The Future of Monetary Policy Shaped by the Past
Central banks in advanced economies have been transformed dramatically over the past eight years. The latest Credit Suisse Research Institute report, "The Future of Monetary Policy", looks at the changes they had to undergo since the financial crisis and at the challenges that await them going forward. The key questions remain which direction monetary policy ought to take next and whether it is possible to return to the pre-crisis "normal".
How to Measure the "Unconventional" Measures?
Since the financial crisis of 2008, central banks have been operating in an emergency mode. In order to deal with the new post-crisis market conditions, they had to accept broadening their mandates beyond the traditionally defined macroeconomic targets, such as keeping prices stable and unemployment low, to include overseeing financial stability and economic growth. The challenge of achieving both the old and the new targets required central banks to introduce several "unconventional" tools, including quantitative easing (QE) and the negative interest rates policy (NIRP).
While many experts agree these actions served well the purpose of stabilizing the financial system, there is much more controversy around their impact on the economic recovery. Depending on – among other economic or political factors ‒ whether the diagnosis of secular stagnation is true or false, the path central banks will take next can be either normalization or further expansion of policy trends. The CSRI report "The Future of Monetary Policy" provides detailed analyses of both QE and NIRPs, and attempts to measure their success.
Designing Their Own Destiny
Broader mandates and the challenge of pioneering new policy tools are not the only tasks central banks have been charged with during the post-crisis years. They have also become actively involved in developing the new regulatory framework aimed at healing the financial sector. The new regulations have serious consequences for central banks themselves and will influence the definition of their future role. The report points out three implications the Basel III framework has for central banks:
- they will not be able to reduce their balance sheets to pre-crisis levels due to the liquidity requirements;
- they are likely to become providers of 'safe' assets to a broader group of counterparties; and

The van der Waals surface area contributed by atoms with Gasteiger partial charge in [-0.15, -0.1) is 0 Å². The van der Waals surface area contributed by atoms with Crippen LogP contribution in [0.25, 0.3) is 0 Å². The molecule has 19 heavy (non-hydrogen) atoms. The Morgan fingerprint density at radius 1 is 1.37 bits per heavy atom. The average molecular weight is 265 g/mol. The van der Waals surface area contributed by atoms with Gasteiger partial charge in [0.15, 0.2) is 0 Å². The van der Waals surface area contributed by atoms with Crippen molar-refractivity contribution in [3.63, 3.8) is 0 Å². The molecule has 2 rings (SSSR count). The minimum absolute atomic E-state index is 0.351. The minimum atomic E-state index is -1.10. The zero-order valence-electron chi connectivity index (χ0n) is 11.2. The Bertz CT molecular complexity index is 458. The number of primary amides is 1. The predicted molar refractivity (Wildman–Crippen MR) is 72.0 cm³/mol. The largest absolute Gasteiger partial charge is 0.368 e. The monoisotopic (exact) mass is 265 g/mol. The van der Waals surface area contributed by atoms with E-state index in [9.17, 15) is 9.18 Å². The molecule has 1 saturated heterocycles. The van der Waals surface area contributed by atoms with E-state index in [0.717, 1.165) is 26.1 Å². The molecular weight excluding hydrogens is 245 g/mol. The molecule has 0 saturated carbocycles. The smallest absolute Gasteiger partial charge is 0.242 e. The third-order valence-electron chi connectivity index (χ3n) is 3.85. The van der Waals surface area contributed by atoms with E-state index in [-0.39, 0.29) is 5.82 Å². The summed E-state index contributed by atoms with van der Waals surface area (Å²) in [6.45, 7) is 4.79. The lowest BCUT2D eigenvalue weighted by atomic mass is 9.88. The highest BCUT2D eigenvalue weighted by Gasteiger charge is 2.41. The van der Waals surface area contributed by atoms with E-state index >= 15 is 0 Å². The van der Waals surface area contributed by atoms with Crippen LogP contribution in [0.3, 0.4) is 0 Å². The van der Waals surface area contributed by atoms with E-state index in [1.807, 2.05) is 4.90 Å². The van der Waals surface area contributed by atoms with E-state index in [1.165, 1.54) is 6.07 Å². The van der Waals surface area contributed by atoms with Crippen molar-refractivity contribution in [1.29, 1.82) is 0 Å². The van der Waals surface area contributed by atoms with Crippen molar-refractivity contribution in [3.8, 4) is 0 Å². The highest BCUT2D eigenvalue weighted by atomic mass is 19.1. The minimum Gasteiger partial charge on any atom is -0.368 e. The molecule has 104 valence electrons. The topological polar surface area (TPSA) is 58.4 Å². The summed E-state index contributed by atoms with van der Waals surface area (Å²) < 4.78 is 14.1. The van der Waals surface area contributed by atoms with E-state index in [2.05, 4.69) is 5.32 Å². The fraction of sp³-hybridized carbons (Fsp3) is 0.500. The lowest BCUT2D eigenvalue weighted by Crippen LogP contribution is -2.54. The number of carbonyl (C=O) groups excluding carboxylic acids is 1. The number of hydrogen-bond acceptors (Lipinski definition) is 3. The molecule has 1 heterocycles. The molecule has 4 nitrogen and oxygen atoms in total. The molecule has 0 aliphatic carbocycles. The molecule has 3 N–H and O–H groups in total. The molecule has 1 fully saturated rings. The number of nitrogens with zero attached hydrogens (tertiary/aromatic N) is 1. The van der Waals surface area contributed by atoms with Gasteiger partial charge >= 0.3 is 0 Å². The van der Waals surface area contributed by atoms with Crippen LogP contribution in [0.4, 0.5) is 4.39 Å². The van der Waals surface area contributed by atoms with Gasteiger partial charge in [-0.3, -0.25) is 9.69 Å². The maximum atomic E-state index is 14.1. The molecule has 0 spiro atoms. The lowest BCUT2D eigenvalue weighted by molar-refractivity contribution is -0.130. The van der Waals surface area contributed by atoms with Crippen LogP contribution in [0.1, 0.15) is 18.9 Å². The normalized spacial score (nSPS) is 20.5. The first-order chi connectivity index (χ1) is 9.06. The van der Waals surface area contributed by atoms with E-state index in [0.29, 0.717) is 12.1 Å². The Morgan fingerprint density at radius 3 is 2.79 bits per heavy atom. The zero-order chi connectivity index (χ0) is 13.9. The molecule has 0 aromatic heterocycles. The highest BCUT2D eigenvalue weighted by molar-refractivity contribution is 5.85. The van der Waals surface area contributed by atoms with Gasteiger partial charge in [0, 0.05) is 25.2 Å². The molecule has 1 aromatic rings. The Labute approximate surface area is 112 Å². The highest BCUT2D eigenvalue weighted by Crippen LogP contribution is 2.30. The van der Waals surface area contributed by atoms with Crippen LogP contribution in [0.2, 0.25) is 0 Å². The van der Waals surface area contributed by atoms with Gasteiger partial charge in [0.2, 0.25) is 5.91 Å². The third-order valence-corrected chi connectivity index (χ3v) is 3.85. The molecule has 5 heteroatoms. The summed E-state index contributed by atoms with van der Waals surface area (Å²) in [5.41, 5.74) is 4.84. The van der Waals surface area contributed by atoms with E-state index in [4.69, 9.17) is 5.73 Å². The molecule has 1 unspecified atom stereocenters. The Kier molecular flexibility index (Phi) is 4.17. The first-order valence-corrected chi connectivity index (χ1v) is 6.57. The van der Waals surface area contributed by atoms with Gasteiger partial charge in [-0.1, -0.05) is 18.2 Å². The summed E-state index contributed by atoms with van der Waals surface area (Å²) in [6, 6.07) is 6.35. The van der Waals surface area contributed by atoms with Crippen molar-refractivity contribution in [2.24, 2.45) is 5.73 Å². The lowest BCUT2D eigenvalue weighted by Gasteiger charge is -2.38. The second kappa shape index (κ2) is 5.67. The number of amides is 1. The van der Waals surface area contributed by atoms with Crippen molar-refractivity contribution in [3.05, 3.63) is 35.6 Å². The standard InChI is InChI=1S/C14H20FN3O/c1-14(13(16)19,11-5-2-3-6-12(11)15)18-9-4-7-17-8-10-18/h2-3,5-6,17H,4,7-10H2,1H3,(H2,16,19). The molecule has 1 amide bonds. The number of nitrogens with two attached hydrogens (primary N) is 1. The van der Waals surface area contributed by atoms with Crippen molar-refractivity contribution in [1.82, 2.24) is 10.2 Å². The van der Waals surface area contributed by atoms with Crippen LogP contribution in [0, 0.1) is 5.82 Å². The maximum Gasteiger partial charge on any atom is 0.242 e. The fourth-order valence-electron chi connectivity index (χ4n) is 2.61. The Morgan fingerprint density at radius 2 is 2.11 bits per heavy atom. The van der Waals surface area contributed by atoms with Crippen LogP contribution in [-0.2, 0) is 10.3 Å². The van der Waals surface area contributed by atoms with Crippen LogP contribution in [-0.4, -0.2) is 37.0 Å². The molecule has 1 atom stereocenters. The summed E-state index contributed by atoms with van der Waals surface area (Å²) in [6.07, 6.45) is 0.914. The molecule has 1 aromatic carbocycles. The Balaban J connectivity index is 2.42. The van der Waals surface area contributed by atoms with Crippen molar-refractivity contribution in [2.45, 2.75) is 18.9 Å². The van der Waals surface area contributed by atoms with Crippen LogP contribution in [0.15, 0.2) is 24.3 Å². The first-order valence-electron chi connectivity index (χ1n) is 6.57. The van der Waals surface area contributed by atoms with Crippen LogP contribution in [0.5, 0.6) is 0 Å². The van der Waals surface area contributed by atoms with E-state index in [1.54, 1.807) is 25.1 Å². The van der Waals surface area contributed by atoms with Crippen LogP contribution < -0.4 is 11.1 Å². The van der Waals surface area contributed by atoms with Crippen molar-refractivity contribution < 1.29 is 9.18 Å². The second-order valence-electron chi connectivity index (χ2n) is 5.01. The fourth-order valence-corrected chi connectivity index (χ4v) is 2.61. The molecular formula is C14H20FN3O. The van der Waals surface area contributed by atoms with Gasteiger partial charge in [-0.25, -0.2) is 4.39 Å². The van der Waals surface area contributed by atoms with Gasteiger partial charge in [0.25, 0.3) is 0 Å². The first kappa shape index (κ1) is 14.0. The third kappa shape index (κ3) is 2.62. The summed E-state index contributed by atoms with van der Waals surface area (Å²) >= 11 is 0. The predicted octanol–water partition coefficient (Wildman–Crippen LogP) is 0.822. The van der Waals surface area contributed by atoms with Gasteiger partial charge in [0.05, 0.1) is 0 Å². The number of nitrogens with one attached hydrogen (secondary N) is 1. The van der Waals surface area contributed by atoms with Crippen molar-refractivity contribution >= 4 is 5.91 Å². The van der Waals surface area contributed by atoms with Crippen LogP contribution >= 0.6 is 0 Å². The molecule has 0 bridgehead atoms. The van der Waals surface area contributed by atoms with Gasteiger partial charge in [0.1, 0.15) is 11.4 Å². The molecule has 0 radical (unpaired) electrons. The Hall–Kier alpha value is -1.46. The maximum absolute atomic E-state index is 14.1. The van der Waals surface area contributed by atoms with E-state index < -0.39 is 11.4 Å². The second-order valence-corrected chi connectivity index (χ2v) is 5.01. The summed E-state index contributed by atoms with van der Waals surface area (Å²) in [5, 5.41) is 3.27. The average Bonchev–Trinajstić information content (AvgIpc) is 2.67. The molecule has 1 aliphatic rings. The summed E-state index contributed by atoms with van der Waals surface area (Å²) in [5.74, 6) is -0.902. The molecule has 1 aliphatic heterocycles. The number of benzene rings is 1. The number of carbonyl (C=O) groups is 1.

- they may be expected to start playing an increasing role as funding providers, also in stable times.
Brave New Digital World
Although they already have plenty to cope with, this may not be the end of the changes and challenges central banks will have to face in the near future. The rapid growth of new technologies and digitalization brings novelties, which require proper embedding into the existing financial system and setting up certain rules and regulations. One such example is digital currency and blockchain technology.
At the time of writing, numerous blockchain innovations are being tested by both the private and public sectors. Stock exchanges may soon use blockchain technology as part of their clearing and settlement processes. Governments may use it to facilitate regulatory compliance and validate the identification and vital statistics of citizens. Some central banks are already looking into issuing digital sovereign currency as a substitute for the coins and banknotes that have circulated for centuries. How far central banks wish to go down this path will be determined by political considerations and by the banking sector's appetite to embrace financial technology advances.
What Future Holds: Normalization or a New Phase of Fiscal Dominance?
With all the transformative changes described above becoming the reality, is it possible for central banks to turn the clock back and revert to their pre-crisis operational mode? The report explores two alternative scenarios.
The first one expects central banks to follow the Fed in gradually normalizing policy, should employment continue to rise and economic activity in both developed and emerging markets accelerate further. The questions are to what extent the market will allow policy normalization and whether any new policy tools will be needed. Even under this scenario, central banks are likely to change their operational modus and adapt to the new regulatory environment.
In the alternative scenario, central bank policy normalization would be averted either for economic or political reasons, or a combination of both. Should the secular stagnation hypothesis win, pressures on central banks to maintain an easy stance would continue to intensify, while their independence would shrink due to political intervention.
Oliver Adler, Head of Global Economic Research International Wealth Management, Credit Suisse, concludes with an invitation to a debate: "Since 2008, central banks have changed their policy-making in dramatic ways, initially to prevent a major destabilization of the financial system in the immediate aftermath of the financial crisis, and thereafter to offset evolving deflation risks. The coming years will be decisive in relation to the future direction of central bank policy, depending on both economic and political developments. Even if the influencing factors are difficult to predict, we believe that the discussion of the future of monetary policy needs to be reinforced."